Tapping retirement money is a great way to fund a startup—if it doesn't violate tax rules
As the credit crisis has made it tougher for small businesses to get funding, some would-be entrepreneurs have exploited a loophole that lets them finance a startup with 401(k) retirement funds without facing any taxes or penalties. Now the technique is catching the attention of the IRS, which plans to step up audits of such transactions. "We are seeing problems," says Monika Templeman, acting director of employee plans at the IRS. "It is open to abuse."
The transactions typically require an entrepreneur to create a new corporation, establish a 401(k) plan for it, and move existing 401(k) funds into the plan. Money from the new 401(k) is used to buy shares in the new company, and that provides the business with capital while retaining the tax advantages of the 401(k). Without such a rollover, funds withdrawn from a 401(k) are subject to income taxes. A 10 percent penalty applies if the funds are withdrawn by a person under the age of 59 1/2. Templeman says the IRS has seen questionable valuations for the new stock, and in a few cases the money was used to buy recreational vehicles and other personal assets.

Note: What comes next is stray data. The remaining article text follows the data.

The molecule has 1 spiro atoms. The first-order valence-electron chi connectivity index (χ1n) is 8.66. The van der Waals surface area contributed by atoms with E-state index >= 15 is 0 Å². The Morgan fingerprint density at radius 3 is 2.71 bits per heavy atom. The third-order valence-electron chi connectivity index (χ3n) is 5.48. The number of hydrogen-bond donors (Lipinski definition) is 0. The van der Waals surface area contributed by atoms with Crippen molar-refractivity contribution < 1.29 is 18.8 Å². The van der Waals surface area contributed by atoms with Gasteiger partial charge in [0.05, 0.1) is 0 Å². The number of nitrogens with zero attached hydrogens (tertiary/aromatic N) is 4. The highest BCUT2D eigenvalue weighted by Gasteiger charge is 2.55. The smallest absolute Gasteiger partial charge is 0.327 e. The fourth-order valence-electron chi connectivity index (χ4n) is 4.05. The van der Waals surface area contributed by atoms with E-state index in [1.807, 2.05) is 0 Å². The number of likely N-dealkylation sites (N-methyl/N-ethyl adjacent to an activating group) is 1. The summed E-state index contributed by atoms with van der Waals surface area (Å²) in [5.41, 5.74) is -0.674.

While financial advisers began promoting such rollovers in the early 1990s, the credit crisis has made them more attractive. This year at least 4,000 people are likely to use the strategy, an increase over previous years, according to companies that help craft the plans. The typical transaction involves between $100,000 and $200,000 in retirement funds. Advisers charge about $5,000 for the paperwork, plus annual fees of at least $800 to run the new 401(k) plan. "When you start comparing it with a 15 to 20 percent interest rate on a loan…people are saying 'I'd rather be my own investor,' " says Jeremy Ames, chief executive of Guidant Financial Group, a Seattle company that helps business owners roll over 401(k)s.
Ames and other advocates of the rollovers say their transactions are legal. That doesn't mean the IRS will see it that way. Stephen Dobrow, president of benefits consultancy Primark Benefits, says even plans the IRS has examined may face renewed scrutiny. The IRS, he says, "can still blow up those plans even though they've passed on them once."
The bottom line: Using 401(k) funds to finance startups got more popular during the recession, but some of the transactions may violate tax law.